Proprietary estoppel arises in the context of property and creates a proprietary interest in that property in circumstances where: (i) a promise in respect of the property is made to by one person to another who relies upon the promise to their detriment; and (ii) there is a failure to keep that promise that causes an unconscionable outcome. Where a Court finds proprietary estoppel to have arisen, a frequent question which arises is: what is the appropriate remedy?

The Supreme Court has clarified in Guest and another v Guest [2022] UKSC 27 the proper basis for awarding remedies in cases of proprietary estoppel. In such circumstances, the Supreme Court’s decision reflects a flexible approach to remedying detriment where proprietary estoppel arises. The general principle is that Courts should consider, in the round, whether a particular remedy would do justice between the parties and would cause injustice to third parties in the circumstances.

It is worth noting that the traditional remedy for proprietary estoppel is to transfer ownership of the property, however the Supreme Court’s decision shows that the Courts may consider alternatives such as providing a monetary equivalent where the property has been sold or if its transfer would cause injustice to others. The Supreme Court also noted that this approach does not mean that Courts should seek precisely to compensate the detriment, allowing for a more flexible approach.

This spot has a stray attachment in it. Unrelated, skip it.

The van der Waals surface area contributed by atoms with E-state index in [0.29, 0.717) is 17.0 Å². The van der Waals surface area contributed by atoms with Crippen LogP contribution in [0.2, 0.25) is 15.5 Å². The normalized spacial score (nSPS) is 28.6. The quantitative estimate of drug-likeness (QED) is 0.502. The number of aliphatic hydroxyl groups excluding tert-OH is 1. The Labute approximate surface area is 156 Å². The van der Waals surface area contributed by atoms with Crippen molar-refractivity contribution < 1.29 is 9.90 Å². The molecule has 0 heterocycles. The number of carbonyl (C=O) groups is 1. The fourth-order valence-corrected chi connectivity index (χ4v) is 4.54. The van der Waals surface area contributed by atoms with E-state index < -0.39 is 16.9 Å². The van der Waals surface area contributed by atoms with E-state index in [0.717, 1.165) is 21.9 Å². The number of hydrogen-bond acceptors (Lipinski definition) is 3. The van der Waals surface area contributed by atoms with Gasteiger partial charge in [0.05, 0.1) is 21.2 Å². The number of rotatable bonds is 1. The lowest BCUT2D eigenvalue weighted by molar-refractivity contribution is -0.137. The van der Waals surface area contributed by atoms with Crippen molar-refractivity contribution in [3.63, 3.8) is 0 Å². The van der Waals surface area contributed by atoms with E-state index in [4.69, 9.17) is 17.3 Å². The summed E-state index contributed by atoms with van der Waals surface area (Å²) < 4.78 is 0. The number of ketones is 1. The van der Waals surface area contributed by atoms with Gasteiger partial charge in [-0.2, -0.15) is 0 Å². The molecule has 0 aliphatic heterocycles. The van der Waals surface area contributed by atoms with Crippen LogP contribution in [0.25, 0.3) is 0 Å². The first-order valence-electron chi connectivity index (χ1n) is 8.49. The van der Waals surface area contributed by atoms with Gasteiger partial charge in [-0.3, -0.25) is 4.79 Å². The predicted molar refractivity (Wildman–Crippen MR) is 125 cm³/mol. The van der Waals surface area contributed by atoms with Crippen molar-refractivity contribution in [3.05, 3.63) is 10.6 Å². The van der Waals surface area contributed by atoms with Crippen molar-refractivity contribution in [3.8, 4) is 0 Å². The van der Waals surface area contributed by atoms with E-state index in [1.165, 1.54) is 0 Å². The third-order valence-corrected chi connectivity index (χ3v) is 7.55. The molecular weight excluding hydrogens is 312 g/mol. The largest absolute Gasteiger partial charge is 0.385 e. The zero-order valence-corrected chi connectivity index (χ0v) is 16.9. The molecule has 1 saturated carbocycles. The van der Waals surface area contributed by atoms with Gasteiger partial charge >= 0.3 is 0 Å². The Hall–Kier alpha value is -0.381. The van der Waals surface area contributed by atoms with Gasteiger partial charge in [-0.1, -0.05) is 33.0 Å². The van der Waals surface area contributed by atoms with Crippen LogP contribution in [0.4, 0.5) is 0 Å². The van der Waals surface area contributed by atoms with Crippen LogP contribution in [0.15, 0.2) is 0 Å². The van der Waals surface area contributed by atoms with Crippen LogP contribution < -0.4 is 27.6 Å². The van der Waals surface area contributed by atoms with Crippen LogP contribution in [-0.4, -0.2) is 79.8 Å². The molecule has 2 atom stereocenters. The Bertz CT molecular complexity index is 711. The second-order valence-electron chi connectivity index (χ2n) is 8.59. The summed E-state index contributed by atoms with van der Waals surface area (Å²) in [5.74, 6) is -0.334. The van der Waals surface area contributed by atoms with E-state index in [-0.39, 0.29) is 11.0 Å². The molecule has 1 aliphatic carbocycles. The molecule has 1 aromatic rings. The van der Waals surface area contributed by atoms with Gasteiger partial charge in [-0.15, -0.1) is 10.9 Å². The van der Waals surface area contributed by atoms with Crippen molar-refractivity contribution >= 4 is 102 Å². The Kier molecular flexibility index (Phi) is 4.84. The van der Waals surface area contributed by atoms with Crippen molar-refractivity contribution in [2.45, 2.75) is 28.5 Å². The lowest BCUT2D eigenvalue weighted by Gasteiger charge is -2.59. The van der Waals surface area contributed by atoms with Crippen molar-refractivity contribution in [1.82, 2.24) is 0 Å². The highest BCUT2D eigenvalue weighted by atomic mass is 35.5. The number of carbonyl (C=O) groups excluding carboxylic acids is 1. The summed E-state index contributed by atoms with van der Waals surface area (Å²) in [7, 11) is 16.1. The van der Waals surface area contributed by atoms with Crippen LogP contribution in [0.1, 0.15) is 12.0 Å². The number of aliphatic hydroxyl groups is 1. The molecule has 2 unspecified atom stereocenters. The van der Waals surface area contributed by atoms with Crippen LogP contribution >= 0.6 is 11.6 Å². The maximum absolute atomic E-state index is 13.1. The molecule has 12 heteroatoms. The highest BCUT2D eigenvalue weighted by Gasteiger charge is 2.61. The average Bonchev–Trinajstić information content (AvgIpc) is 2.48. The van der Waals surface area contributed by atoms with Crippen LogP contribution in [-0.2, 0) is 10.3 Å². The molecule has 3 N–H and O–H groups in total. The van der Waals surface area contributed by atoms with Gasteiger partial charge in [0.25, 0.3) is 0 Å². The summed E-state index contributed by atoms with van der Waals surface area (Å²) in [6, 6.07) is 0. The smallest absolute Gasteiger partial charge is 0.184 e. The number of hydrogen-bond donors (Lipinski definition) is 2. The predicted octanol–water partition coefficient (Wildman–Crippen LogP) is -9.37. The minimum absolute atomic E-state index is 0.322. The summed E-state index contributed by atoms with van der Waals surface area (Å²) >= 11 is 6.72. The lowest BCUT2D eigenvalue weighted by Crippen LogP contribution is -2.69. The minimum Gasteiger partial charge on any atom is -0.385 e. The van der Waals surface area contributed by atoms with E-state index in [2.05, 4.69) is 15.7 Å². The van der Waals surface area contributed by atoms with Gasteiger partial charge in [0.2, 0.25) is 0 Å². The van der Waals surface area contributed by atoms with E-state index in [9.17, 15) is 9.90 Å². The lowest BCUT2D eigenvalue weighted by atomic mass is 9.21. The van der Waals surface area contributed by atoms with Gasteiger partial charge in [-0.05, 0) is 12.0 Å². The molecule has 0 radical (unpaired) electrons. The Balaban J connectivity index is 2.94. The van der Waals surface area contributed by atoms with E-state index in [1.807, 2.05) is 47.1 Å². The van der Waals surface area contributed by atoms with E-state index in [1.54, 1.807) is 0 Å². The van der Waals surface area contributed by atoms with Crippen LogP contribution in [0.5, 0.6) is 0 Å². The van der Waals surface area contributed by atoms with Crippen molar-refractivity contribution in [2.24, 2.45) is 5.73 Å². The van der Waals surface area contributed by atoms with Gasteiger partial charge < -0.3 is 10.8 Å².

Hussein Mithani, an associate in our disputes and private wealth team, considers the decision in more detail below.

Background

The dispute concerns a family who own a farm (the “Farm“). The Claimant is a farmer and is the eldest child of the Defendants who are the current owners of the Farm. The Defendants have two other children, one of whom is a farmer and another who is not. The Claimant lived and worked on the farm with the Defendants for some 32 years, with increasing responsibilities but relatively low pay.

The Claimant had been promised by the Defendants that he would inherit a substantial but unspecified share of the farm and had reflected this promise in wills executed in 1981 providing for the Claimant and his farmer sibling to inherit the farm in equal shares (subject to financial provision of 20 percent of the estate for the non-farmer sibling).

The relationship between the Claimant and the Defendants deteriorated in or around 2008, with the Defendants writing the Claimant out of their will in or around May 2014 and giving the Claimant notice to quit the property he lived in with his family (which was located on the Farm) in April 2015.